K.S. Menon, J.
1. This is an appeal against the judgment of Butler, J., dismissing the suit brought by the appellant on the basis of a hypothecation bond executed to him by one Chellam Aiyar in respect of the subscriptions paid by the latter towards a chit fund.
2. Chellam Aiyar had taken a ticket in a chit fund, which was being managed by a firm known as S.K.S.N., of which the first defendant, the father of the defendants 2 and 3 and the grand-father of the fourth defendant were partners. As Chellam Aiyar was indebted to the plaintiff, he executed the hypothecation bond, Ex. B, in favour of the plaintiff on 15th August, 1919 in respect of the subscriptions he had paid for five instalments in the chit fund. On 5th October, 1921, Chellam Aiyar and his brother, Krishna Aiyar, executed another hypothecation bond Ex. II, in favour of the fifth defendant in respect of the amounts paid by them for six instalments in the chit fund, (including the amount paid for five instalments for which Ex. B, had already been executed). The fifth defendant gave notice, Ex. IV, to the first defendant on 6th October, 1921. The plaintiff also sent notices to the first and third defendants on 26th October, 1921 (vide Exs. E-2 and E). The amount of the subscriptions was, however, not payable by the stake holders, according to the terms of the chit fund, till 14th July, 1926. Plaintiff, therefore, sent notices again to the first defendant, demanding payment of money in July, 1926 (Ex. H). The fifth defendant also made a demand at about the same time (Ex. V). Ignoring the claims of the plaintiff, defendants 1 and 8 paid the amount to the fifth defendant and obtained the receipt Ex. VII. In the suit by the plaintiff for recovery of the amount from defendants 1 to 3 (the fourth defendant having been exonerated), the fifth defendant contended that the plaintiff was guilty of gross negligence inasmuch as he did not secure the chit fund receipt book and did not give notice to defendants 1 to 4, and that he (the fifth defendant) was entitled to priority over the plaintiff.
3. The trial Court accepted the contentions of the fifth defendant and dismissed the suit. The lower appellate Court found against the fifth defendant and decreed the suit. Butler, J., accepted the finding of the lower appellate Court that the plaintiff was not guilty of gross negligence, but held that as the plaintiff did not give notice of the transfer in his favour to defendants 1 to 3, he was not entitled to priority over the fifth defendant, applying the principle laid down in the case of Dearie v. Hall (1823) 3 Russ. 1 : 38 E.R. 475 and dismissed the suit. It will, therefore, be seen that the lower appellate Court and Butler, J., held, and we think, for very good reasons - that there was no negligence on the part of the plaintiff. We did not, therefore, allow the fifth defendant to argue it over again.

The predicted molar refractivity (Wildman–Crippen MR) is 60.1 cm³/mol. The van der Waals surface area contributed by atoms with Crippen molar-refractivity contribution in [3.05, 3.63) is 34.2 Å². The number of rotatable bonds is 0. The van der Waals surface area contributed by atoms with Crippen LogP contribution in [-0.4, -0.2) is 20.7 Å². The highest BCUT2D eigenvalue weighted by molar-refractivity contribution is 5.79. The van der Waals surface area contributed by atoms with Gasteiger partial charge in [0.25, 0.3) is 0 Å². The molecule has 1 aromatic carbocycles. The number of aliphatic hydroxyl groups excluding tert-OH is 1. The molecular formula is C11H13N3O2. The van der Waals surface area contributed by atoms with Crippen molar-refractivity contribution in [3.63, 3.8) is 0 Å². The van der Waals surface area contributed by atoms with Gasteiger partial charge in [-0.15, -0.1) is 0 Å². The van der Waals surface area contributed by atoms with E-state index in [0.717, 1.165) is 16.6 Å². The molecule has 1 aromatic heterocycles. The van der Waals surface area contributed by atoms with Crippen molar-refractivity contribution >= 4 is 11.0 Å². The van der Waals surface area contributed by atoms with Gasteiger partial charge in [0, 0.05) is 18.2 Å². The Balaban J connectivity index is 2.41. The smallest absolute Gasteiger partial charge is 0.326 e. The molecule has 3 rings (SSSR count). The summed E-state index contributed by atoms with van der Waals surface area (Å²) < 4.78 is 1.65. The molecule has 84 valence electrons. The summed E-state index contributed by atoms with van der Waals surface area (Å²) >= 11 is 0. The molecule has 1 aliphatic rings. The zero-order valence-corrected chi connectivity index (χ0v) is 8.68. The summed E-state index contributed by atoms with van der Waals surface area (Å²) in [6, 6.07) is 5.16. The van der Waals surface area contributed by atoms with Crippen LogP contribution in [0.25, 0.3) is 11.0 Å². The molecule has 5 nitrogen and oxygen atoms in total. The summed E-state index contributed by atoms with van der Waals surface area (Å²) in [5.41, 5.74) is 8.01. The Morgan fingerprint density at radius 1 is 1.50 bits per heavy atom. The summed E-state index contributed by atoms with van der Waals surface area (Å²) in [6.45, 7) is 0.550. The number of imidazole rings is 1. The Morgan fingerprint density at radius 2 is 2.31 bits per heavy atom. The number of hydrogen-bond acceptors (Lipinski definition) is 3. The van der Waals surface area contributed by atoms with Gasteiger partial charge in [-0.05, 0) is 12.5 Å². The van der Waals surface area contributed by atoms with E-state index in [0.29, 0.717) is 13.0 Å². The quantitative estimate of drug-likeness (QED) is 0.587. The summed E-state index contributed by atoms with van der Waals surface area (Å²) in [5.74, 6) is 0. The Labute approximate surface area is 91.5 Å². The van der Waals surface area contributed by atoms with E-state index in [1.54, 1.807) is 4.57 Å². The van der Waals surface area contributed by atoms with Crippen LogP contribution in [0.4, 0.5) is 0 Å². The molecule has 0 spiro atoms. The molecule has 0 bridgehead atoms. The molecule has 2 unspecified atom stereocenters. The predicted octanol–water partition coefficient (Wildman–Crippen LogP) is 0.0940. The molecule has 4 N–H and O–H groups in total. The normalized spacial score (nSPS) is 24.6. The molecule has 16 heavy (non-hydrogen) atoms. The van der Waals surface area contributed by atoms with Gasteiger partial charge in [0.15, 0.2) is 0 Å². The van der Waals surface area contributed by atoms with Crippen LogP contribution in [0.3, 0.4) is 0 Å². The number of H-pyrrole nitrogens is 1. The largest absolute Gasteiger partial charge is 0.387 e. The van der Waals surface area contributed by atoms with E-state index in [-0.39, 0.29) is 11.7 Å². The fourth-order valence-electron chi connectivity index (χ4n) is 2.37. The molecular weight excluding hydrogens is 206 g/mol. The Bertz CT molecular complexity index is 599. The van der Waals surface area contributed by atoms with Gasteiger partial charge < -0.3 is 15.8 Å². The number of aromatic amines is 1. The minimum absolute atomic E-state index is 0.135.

4. The only question for decision, therefore, is which of the hppothecations - the plaintiff's or the fifth defendant's--is entitled to priority. Chellam Aiyar's right to receive the amounts subscribed by him for the chit fund is certainly an actionable claim. That claim (in respect of the five instalments paid by him) must be deemed to have been effectively transferred by him to the plaintiff when he executed the hypothecation bond Ex. B. No other act on the part of Chellam Aiyar or the plaintiff was necessary to complete the title of the plaintiff to recover that amount, for Section 130, Transfer of Property Act lays down:
The transfer of an actionable claim...shall be effected only by the execution of an instrument in writing signed by the transferor or his duly authorised agent and shall be complete and effectual upon the execution of such instrument, and thereupon all the rights of the transferor, whether byway of damages or otherwise, shall vest in the transferee whether such notice of the transfer, as is hereinafter provided, be given or not.